How to make Erasmus work for Medical Science courses

How to make Erasmus work for Medical Science courses

All professionals working in the field of Medical and Health Sciences know that the need to educate future health practitioners to meet the new demands of the global society is prevalent. However, the internationalisation of health care programmes faces many challenges: national restrictions in health care regulations, language barriers, patient safety, national regulations on curricula and examinations etc. So how can we make internationalisation work for Medical and Health Science education?

Challenges of internationalisation

On an organisational level, receiving institutions struggle to find placements at hospitals and placements cannot be guaranteed in the same way as admissions to a theoretical university course. In addition, many elements of these educational fields are practice based and include patient contact. This means that there needs to be a willingness both from the clinics and the patients to speak another language apart from their own. Consequently, students enrolled in Medical and Health Sciences have greater difficulties in taking part in the Erasmus scheme.

A questionnaire asking for pros and cons in relation to Erasmus Studies and Erasmus Training was distributed among members of the EAIE Special Interest Group, Health Internationalisation, to explore how higher education institutions within health professions have solved some of the challenges related to mobility. Seventy-three respondents answered the questionnaire giving their best practices and stating the most difficult challenges related to students and staff exchanges within Erasmus.

The questionnaire looked at issues such as whether theoretical studies in English are being arranged for incoming students, if practical placements and theoretical studies were being mixed within the same exchange, if the minimum of a 13-week exchange period was suitable for the curriculum, how language barriers have been solved and how teacher/staff exchanges work in practice.

Different interpretations of Erasmus

Discussions on the results of the questionnaire took place during a session at the 2012 EAIE Conference, which brought to light the diversity amongst the respondents and the differences in interpretations of Erasmus Training. One of the most important outcomes of the questionnaire was that there are numerous ways to interpret the Erasmus scheme. Some higher education institutions are very flexible and are able to make the Erasmus programme suit their activities. However, some universities and National Agencies interpret the rules very strictly which makes it difficult, if not impossible, to internationalise within Erasmus. Additionally, the practices between Erasmus Learning Agreement (LA) and Erasmus Training Agreement (TA) were confusing and not clear to many respondents since LAs had widely been used in health education for clinical placements already before the TA was introduced.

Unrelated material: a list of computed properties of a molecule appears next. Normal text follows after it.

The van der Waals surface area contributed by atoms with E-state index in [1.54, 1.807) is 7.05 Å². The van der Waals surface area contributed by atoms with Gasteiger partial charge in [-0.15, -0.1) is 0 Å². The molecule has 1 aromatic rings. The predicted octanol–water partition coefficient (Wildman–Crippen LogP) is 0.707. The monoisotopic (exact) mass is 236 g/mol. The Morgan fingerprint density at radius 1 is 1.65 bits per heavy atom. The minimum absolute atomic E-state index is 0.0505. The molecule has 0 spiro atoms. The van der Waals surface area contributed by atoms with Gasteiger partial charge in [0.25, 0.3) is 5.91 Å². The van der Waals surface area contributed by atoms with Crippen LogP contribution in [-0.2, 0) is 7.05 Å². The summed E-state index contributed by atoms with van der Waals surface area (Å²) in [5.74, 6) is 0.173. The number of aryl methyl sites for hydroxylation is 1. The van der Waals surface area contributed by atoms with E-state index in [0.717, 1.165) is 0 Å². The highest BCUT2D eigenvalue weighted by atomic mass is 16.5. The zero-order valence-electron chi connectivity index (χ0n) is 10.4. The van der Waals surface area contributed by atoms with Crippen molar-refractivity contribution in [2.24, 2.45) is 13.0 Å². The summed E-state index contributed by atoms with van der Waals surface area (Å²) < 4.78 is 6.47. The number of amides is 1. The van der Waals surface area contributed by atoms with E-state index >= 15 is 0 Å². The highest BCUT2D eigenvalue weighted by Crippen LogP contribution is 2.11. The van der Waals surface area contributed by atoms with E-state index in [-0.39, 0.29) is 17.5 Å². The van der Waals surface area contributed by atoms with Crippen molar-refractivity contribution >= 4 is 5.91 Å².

Greater flexibility required

There is definitely a need for more flexibility in terms of exchange programmes: the length of Erasmus programmes is restrictive rather than helpful. This should be adjusted. Additionally, the Erasmus Training proved to some extent to be confusing. There is a need for better guidelines from the National Agencies, and the National Agencies themselves need to work in the same manner when they are interpreting the programme. It would be very helpful if the Erasmus programme guidelines could follow the structures of the institutions (up to a certain aspect and within the legal boundaries) instead of the other way around.

A solution from an institutional level to make Erasmus work could be to offer more theoretical studies for incoming students met by flexibility with shorter exchanges – both for students and staff. Maybe the exchange period could be split into two six-week periods to make up the required amount. However, the bottom line is that the courses still need to be recognised. Shorter periods would indeed open up new international opportunities for a large group of future European health professionals.

By Evelien Hack, Coordinator Internationalisation, Directorate Education (DOO), Leiden University Medical Center; Karin Frydenlund, Head of Department, Faculty of Medicine, Lund University;  and Johanna Tarvainen, Faculty of Social and Health Care, Lahti University of Applied Sciences.